Operation Streamline began in 2005 in Texas and 2008 in Arizona as part of the deterrence strategy of border enforcement. Instead of the typical civil violation, it charges people who cross the border without authorization with criminal misdemeanors (punishable by up to six months in federal prison) and then felonies (punishable 20 years) to those who return after a past deportation. Sen. John McCain, (R - Ariz.) has proposed an expansion of the program as part of immigration reform. 

But according to a recent report, the federal government already has spent an estimated $5.5 billion incarcerating undocumented immigrants in the criminal justice system for unauthorized entry and re-entry since 2005. Unauthorized entry/re-entry have recently become the two most prosecuted crimes in the entire federal judicial system. Consequently, Latinos now represent more than 50 percent of all those sentenced to federal prison despite making up only 16 percent of the U.S. population.

Will Alabama’s Governor Listen to the Faith Community?

Photo: Siarhei Fedarenka / Shutterstock.com

Photo: Siarhei Fedarenka / Shutterstock.com

Over the past few weeks, Christians have written Alabama Gov. Robert Bentley asking him to stop the immoral practices that plague the state’s criminal justice institutions. This incredible outcry from the faith community demonstrates their outrage at stories of people in poverty spending days, weeks, and months in jail over their inability to pay fees and fines to private companies contracted to administer parts of Alabama’s system.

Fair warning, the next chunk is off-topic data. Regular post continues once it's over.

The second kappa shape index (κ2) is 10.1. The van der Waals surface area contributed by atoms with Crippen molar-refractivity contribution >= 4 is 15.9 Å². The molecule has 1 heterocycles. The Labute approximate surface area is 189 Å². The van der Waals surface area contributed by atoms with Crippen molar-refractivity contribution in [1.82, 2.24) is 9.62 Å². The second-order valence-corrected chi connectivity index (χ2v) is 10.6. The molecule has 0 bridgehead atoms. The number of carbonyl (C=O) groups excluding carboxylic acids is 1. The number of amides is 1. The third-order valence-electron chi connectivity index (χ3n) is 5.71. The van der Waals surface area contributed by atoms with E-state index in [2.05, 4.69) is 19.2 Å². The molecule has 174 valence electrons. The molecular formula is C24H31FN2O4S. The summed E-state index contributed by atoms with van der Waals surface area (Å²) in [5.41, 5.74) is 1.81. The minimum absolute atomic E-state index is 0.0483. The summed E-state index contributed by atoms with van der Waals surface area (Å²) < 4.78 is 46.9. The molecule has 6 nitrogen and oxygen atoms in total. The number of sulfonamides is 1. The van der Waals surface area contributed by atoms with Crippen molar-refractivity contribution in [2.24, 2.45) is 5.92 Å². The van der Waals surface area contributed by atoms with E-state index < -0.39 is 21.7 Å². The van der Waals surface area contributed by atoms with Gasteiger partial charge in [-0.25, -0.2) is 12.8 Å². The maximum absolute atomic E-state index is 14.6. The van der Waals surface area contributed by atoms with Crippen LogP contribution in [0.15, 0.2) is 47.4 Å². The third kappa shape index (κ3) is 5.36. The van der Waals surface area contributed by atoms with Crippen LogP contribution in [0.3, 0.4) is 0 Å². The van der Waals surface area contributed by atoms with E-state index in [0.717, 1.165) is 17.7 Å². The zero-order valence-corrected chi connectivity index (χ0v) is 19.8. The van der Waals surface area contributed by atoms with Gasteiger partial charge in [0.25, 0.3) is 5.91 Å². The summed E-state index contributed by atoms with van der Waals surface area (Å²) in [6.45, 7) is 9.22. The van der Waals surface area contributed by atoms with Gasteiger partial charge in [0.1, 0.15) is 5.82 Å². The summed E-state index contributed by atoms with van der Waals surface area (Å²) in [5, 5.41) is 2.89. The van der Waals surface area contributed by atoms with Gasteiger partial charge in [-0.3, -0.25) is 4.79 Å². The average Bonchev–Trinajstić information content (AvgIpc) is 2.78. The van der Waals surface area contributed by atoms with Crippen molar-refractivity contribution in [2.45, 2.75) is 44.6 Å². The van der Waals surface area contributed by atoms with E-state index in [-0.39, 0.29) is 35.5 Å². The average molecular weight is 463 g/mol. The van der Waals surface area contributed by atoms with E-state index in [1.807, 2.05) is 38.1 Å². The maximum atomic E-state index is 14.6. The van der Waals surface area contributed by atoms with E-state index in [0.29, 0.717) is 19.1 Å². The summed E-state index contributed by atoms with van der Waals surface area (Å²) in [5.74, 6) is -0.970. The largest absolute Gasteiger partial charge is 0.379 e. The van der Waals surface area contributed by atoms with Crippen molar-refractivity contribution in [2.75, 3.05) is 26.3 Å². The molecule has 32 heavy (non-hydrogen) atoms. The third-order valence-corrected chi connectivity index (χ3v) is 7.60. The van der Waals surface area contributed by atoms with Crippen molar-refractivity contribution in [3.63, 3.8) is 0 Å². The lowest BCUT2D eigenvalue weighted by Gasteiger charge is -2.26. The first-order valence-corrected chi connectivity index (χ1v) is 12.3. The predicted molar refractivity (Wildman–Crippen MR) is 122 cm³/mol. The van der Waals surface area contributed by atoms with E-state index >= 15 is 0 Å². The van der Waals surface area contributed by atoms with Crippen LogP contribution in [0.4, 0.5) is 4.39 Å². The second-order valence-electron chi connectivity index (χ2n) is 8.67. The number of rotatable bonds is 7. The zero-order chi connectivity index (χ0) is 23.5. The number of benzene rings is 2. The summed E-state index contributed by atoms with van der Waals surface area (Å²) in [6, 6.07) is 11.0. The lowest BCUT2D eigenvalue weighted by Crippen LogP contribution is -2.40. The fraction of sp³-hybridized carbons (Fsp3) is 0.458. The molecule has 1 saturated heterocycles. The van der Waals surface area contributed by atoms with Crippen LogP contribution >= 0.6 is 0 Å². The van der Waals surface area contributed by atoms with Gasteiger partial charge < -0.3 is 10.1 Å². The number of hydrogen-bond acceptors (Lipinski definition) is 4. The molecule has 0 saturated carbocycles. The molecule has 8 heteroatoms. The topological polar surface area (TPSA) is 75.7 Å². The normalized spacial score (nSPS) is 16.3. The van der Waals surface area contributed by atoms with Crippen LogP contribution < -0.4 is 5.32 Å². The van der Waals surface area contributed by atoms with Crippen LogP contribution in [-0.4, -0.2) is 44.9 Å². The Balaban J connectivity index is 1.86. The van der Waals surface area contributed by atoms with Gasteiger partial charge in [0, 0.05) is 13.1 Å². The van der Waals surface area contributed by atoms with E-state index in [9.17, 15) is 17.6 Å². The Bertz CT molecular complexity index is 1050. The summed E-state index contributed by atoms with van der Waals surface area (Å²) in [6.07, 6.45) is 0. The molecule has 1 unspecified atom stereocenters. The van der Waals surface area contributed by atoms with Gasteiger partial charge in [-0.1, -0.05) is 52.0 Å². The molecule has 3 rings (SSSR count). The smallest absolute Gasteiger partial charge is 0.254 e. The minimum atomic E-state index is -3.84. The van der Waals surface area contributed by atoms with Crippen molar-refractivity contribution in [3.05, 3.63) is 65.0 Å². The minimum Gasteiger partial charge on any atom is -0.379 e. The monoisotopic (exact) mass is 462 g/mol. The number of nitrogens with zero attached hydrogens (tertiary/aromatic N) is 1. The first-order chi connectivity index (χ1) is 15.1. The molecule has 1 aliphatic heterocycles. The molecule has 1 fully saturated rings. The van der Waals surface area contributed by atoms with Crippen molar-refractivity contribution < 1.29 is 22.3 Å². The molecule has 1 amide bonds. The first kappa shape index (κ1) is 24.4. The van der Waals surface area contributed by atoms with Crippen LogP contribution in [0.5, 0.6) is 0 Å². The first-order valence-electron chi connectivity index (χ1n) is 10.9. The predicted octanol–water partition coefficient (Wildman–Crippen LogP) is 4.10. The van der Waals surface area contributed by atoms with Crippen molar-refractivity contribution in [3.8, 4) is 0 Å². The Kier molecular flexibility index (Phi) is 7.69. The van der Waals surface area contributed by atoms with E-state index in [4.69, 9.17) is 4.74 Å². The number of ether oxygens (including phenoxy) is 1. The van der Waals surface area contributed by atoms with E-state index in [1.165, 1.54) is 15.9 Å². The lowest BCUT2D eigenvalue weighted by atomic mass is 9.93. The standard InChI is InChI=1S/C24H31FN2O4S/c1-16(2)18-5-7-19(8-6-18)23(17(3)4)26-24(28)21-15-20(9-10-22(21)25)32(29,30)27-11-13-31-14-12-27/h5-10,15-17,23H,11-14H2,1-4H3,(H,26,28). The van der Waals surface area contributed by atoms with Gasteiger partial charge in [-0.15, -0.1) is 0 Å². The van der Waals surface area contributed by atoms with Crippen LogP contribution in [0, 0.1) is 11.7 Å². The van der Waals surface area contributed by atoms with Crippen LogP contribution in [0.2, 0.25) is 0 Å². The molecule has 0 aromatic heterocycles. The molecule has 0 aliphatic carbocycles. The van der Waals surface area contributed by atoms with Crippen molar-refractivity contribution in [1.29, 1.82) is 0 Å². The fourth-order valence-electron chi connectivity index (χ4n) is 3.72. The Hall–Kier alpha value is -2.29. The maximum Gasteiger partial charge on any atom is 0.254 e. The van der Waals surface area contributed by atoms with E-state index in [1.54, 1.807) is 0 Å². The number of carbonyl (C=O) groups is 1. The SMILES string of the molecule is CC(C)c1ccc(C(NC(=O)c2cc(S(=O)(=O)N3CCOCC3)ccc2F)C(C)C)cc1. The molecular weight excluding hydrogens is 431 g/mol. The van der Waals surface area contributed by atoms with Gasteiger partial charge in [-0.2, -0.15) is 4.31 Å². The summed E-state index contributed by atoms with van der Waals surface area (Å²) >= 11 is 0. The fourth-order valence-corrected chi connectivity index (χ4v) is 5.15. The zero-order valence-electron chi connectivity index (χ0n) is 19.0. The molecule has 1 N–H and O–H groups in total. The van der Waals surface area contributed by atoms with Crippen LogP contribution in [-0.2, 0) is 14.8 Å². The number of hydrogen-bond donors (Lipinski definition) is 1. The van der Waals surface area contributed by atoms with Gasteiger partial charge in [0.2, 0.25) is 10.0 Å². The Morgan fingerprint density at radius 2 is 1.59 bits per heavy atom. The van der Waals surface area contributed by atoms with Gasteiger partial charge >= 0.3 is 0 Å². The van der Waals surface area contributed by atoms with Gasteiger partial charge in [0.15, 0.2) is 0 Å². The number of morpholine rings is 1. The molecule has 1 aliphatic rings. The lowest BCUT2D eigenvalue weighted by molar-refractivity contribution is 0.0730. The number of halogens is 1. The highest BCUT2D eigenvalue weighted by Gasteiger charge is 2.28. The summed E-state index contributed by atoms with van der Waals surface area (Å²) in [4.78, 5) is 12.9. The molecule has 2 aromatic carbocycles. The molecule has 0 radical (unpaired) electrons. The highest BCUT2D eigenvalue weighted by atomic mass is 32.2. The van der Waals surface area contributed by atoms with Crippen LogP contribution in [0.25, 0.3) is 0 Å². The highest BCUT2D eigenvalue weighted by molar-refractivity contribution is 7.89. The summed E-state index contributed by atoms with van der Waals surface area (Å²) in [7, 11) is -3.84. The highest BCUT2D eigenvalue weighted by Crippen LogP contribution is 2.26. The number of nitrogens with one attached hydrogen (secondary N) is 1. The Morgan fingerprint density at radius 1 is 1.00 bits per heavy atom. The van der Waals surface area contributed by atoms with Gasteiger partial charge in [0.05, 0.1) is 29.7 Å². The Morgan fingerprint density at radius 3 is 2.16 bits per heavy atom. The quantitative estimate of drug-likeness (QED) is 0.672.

When contacted by Sojourners for a response to the thousands of messages received from people of faith about this issue,  Jeremy King, spokesman for Gov. Bentley’s office responded, "We can review this issue and move forward from there."

How Private Prisons are Profiting From Immigrants

As reported by The Associated Press last week:

Locking up illegal immigrants has grown profoundly lucrative for the private prisons industry, a reliable pot of revenue that helped keep some of the biggest companies in business.

And while nearly half of the 400,000 immigrants held annually are housed in private facilities, the federal government — which spends $2 billion a year on keeping those people in custody — says it isn't necessarily cheaper to outsource the work, a central argument used for privatization in the first place.

The Associated Press, seeking to tally the scope of the private facilities, add up their cost and the amounts the companies spend on lobbying and campaign donations, reviewed more than 10 years' worth of federal and state records. It found a complex, mutually beneficial and evidently legal relationship between those who make corrections and immigration policy and a few prison companies. Some of those companies were struggling to survive before toughened immigrant detention laws took effect.

Read more here